Prime Minister Shinzo Abe has hoisted “regional revitalization” as a key agenda of his administration since 2014 — in the face of continuing population flight from rural parts of the country to big cities, in particular the greater Tokyo area. One thing that triggered the policy was a warning by a private think tank that the exodus to major urban areas, if unchecked, would result in the disappearance of half of the nation’s municipalities by 2040. It was partly a response to criticism that his economic policies were benefiting only large companies in big metropolitan areas, leaving local economies in the rest of the country out of the loop — and was seen as an effort to woo rural voters in the nationwide series of local elections in April 2015.
Two years on, the policy almost appears to have been sidelined from the administration’s main agenda. Some of the prefectural governors who took part in an annual conference held late last month complained that they “rarely hear” the slogan these days — likely as the administration shifts its emphasis to one new political catch phrase after another. A resolution adopted at the governors’ conference — calling for the promotion of efforts to generate the population flow to regions other than large metropolitan areas and the transfer of government agencies and institutions out of Tokyo as a national strategy — testifies to their frustration that such efforts touted by the national government have in fact made little progress.
Unless greater government efforts are made to get concrete results, the regional revitalization agenda could fizzle out as a temporary political fad — even though the problem it sought to address requires sustained long-term policy efforts.
The administration’s push to move government institutions outside of Tokyo — expected to serve as a catalyst to disperse economic activities outside the capital area — has so far produced little except for a plan to transfer the Cultural Affairs Agency to Kyoto “within several years,” nor has its call on private-sector companies to relocate their headquarters functions out of big metropolitan areas.
The concentration of people and economic activities in Tokyo has not been reversed but is even gaining speed. According to the Internal Affairs and Communications Ministry’s 2015 demographics report, only eight of the nation’s 47 prefectures gained population last year, with the 39 others suffering a decline. The greater Tokyo metropolitan area — also comprising Saitama, Chiba and Kanagawa — have had population gains for 20 years in a row, with the margin of the increase — nearly 120,000 last year — expanding for the fourth consecutive year. A separate data showed that the three large metropolitan areas — the greater Tokyo and the areas around Nagoya and Osaka — combined account for more than half the nation’s population for 10 years in a row, though greater Tokyo was the only one among the three areas that saw a population gain last year. The government’s target of balancing the population inflow and outflow in the greater Tokyo area by 2020 seems nowhere in sight.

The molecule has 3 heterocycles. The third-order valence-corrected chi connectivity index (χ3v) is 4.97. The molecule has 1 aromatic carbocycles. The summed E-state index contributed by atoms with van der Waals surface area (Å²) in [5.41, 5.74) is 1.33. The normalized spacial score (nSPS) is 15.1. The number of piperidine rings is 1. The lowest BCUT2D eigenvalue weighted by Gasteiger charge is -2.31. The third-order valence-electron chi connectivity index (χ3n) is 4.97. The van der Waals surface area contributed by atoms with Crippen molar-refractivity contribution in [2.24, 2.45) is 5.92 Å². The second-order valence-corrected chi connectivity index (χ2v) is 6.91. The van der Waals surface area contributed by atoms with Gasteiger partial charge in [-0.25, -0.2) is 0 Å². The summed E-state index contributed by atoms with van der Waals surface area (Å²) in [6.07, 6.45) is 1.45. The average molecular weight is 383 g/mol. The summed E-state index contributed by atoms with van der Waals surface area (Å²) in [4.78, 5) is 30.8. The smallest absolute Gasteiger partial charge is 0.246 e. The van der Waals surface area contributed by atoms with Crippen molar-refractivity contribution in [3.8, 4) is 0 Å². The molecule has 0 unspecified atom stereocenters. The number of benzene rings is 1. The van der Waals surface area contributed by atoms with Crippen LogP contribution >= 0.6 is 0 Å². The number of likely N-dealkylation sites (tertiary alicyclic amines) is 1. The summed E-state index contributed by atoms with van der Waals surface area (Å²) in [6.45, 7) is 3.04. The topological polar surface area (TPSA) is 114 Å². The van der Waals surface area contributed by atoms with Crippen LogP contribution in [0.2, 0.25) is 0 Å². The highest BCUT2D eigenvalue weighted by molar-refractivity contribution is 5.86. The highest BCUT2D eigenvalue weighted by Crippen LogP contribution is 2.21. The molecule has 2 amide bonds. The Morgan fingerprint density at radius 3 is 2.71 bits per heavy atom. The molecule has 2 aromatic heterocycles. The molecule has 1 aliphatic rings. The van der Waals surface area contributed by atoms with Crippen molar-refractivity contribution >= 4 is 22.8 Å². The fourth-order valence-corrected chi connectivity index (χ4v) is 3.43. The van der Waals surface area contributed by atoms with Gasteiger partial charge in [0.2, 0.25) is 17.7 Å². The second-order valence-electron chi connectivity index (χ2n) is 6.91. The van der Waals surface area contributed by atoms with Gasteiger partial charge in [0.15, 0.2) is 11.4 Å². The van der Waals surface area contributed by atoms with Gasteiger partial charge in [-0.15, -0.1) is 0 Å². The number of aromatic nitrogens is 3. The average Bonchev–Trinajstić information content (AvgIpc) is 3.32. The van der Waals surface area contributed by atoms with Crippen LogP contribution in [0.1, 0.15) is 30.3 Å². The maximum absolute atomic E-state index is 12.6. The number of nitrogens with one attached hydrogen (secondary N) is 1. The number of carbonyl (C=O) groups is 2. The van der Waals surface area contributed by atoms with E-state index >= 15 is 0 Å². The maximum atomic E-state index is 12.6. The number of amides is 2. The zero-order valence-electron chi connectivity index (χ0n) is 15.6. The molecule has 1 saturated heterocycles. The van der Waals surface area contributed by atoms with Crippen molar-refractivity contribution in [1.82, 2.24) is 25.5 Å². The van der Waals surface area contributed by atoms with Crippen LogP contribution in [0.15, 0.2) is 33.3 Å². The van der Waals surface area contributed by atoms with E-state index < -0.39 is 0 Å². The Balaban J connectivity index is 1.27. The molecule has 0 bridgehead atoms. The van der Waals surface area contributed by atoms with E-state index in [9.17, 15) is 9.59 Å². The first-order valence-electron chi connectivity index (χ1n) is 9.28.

These trends may not be reversed anytime soon. But the government’s own initiatives at relocating its organizations out of Tokyo are also falling short. Of the 69 central government agencies and independent administrative bodies whose relocation was courted by 42 prefectures, only the transfer of the Cultural Affairs Agency, except for minimum staff responsible for Diet affairs, to Kyoto — on condition that the prefecture covers a sizable portion of the cost of relocating — has been the major achievement agreed on so far. A decision on another candidate, the Consumer Affairs Agency — possibly to Tokushima Prefecture — has been shelved for three more years.
The government created an incentive system to encourage businesses to move their headquarter functions out of Tokyo, slashing corporate taxes for firms that complied. Ibaraki, Toyama, Ishikawa, Okayama and Fukuoka introduced tax credits for businesses that relocated some of their head office functions to their prefectures. But most Tokyo-based companies remain reluctant. A survey last year by Keidanren (Japan Business Federation) showed that 93 percent of 147 such firms said they have no plans to move. A recent Nikkei daily report, quoting a survey by Teikoku Databank, said that a record number of companies instead shifted their headquarter functions to the greater Tokyo area in 2015 to take advantage of the growing labor market and business opportunities.
The Abe administration’s regional revitalization policy has consisted mainly of the national and local governments devising comprehensive strategies to reverse the population exodus by promoting local industries and tourism to generate more jobs, and the creation of new grants to pay for such efforts by the local governments — which totaled ¥100 billion in fiscal 2016.
The policy’s paltry results after two years leaves one wondering whether the government’s distribution of grants to prefectures and municipalities after assessing their plans is enough. If it’s really serious about reversing the accelerating trend of concentration of economic activities in Tokyo — and sustaining regional economies by creating more jobs in those areas to halt the population exodus, the administration needs to come up with stronger initiatives.
IN FIVE EASY PIECES WITH TAKE 5